What is a forest school?
Forest School aims to connect people with wild places and awaken their curiosity. Children have a right to play, access the outdoors and experience the vibrancy of the natural world for themselves. Children can be inquisitive, following their interests and directing their own learning in a safe, engaging environment, facilitated by Forest School leaders. It opens doors to the natural world and all it encompasses, providing a unique experience for each child – nurturing their specific needs and zest for learning.
Confidence, self-esteem and independence are encouraged through a hands-on approach and creative, engaging activities. Opportunities to socialise with peers and solve problems enable children to build resilience and experience a healthy range of emotions. In their own time, children can experiment, take risks, make decisions and explore the possibilities. Through a holistic approach, every child can play, reach their potential and experience positive wellbeing.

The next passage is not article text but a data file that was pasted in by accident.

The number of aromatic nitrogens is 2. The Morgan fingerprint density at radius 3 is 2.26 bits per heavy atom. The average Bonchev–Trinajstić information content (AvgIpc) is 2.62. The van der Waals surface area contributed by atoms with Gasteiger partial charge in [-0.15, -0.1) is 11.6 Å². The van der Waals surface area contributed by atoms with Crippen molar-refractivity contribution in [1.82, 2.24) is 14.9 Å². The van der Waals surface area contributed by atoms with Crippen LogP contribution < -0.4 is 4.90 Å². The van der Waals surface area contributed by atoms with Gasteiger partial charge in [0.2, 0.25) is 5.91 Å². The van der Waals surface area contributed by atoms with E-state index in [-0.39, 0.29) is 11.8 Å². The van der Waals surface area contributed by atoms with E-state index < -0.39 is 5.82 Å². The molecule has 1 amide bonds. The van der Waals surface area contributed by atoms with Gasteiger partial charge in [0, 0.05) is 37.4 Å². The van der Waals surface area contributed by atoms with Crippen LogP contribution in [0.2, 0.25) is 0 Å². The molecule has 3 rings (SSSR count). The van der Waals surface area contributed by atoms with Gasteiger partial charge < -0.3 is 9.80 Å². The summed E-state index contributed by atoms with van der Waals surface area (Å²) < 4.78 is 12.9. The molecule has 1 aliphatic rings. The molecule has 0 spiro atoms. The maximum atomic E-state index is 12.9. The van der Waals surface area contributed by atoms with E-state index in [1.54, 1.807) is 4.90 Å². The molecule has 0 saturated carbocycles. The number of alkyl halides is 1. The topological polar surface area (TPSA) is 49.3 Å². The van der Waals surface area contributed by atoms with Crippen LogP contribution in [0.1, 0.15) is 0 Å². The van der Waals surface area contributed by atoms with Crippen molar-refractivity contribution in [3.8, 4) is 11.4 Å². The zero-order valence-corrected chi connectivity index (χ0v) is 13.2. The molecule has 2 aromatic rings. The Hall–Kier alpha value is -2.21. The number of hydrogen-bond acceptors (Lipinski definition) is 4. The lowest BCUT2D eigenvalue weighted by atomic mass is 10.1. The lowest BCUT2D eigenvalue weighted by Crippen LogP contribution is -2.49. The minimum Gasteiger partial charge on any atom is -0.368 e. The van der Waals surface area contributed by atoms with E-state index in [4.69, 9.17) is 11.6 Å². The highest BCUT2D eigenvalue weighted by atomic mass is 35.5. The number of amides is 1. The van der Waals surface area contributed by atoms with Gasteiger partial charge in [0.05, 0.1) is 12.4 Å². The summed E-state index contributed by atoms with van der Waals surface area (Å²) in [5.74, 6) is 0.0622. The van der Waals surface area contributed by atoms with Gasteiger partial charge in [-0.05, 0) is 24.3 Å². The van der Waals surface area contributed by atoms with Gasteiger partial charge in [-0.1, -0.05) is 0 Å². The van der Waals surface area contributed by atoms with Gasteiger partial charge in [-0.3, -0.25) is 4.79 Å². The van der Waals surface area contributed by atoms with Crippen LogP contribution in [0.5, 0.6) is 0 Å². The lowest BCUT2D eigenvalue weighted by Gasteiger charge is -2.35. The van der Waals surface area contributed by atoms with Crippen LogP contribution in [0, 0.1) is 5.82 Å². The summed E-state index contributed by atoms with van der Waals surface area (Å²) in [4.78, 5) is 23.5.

Where does the idea come from?
Forest schools originated in Sweden during the 1950s and was a way of teaching children about the natural world. The idea was adopted by Denmark as an important part of early years provision. The concept was introduced to Britain in 1995 by Bridgwater College.
What is it like at a forest school?
A forest school group explores a local woodland on a regular basis, typically ten visits over ten weeks. During that time the group will get to grips with all sorts of woodland activities that will help to build an understanding and appreciation of the woodland. The base is central to all that happens at forest school. The base is the focal point for discussing the day's activities and a place for socialising.
The activities are always hands-on and will often require the use of tools such as bow saws and fixed blade knives. As a group becomes more comfortable with living and working in the woodland the programme becomes more learner led, a journey of discovery directed by the participants. Regular visits to the woodland site provide plenty of opportunity for discussion about, and observation of the natural world.